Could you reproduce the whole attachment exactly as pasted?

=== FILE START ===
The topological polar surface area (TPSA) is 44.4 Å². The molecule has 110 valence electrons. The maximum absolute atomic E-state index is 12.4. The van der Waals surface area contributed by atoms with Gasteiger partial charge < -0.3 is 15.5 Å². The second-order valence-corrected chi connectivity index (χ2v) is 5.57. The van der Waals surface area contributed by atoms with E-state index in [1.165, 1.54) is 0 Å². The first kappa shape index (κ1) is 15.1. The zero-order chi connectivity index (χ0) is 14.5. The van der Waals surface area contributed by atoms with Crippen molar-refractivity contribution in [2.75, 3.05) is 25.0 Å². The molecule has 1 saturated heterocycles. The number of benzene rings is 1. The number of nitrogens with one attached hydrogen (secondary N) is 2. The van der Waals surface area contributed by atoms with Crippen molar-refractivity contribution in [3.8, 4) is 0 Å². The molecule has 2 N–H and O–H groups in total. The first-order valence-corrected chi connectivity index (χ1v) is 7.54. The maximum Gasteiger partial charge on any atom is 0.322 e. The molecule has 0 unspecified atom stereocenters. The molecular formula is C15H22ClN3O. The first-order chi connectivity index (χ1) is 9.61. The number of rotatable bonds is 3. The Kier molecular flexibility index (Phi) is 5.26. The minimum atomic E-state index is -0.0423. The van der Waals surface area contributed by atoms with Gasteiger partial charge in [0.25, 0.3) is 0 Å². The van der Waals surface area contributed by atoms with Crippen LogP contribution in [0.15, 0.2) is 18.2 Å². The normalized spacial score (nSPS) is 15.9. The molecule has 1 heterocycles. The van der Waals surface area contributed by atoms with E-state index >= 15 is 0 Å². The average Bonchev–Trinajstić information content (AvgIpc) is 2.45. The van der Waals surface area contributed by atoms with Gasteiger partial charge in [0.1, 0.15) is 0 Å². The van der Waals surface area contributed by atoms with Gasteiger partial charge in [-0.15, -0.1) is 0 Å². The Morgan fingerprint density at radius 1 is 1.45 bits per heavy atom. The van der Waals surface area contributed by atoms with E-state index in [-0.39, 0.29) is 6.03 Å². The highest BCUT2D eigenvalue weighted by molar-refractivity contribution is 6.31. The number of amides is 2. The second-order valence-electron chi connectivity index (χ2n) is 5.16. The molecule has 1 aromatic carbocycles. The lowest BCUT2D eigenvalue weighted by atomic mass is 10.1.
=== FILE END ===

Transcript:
The topological polar surface area (TPSA) is 44.4 Å². The molecule has 110 valence electrons. The maximum absolute atomic E-state index is 12.4. The van der Waals surface area contributed by atoms with Gasteiger partial charge < -0.3 is 15.5 Å². The second-order valence-corrected chi connectivity index (χ2v) is 5.57. The van der Waals surface area contributed by atoms with E-state index in [1.165, 1.54) is 0 Å². The first kappa shape index (κ1) is 15.1. The zero-order chi connectivity index (χ0) is 14.5. The van der Waals surface area contributed by atoms with Crippen molar-refractivity contribution in [2.75, 3.05) is 25.0 Å². The molecule has 1 saturated heterocycles. The number of benzene rings is 1. The number of nitrogens with one attached hydrogen (secondary N) is 2. The van der Waals surface area contributed by atoms with Crippen molar-refractivity contribution in [3.8, 4) is 0 Å². The molecule has 2 N–H and O–H groups in total. The first-order valence-corrected chi connectivity index (χ1v) is 7.54. The maximum Gasteiger partial charge on any atom is 0.322 e. The molecule has 0 unspecified atom stereocenters. The molecular formula is C15H22ClN3O. The first-order chi connectivity index (χ1) is 9.61. The number of rotatable bonds is 3. The Kier molecular flexibility index (Phi) is 5.26. The minimum atomic E-state index is -0.0423. The van der Waals surface area contributed by atoms with Gasteiger partial charge in [0.25, 0.3) is 0 Å². The van der Waals surface area contributed by atoms with Crippen LogP contribution in [0.15, 0.2) is 18.2 Å². The normalized spacial score (nSPS) is 15.9. The molecule has 1 heterocycles. The van der Waals surface area contributed by atoms with E-state index >= 15 is 0 Å². The average Bonchev–Trinajstić information content (AvgIpc) is 2.45. The van der Waals surface area contributed by atoms with Gasteiger partial charge in [0.1, 0.15) is 0 Å². The van der Waals surface area contributed by atoms with Gasteiger partial charge in [-0.15, -0.1) is 0 Å². The Morgan fingerprint density at radius 1 is 1.45 bits per heavy atom. The van der Waals surface area contributed by atoms with E-state index in [-0.39, 0.29) is 6.03 Å². The highest BCUT2D eigenvalue weighted by molar-refractivity contribution is 6.31. The number of amides is 2. The second-order valence-electron chi connectivity index (χ2n) is 5.16. The molecule has 1 aromatic carbocycles. The lowest BCUT2D eigenvalue weighted by atomic mass is 10.1.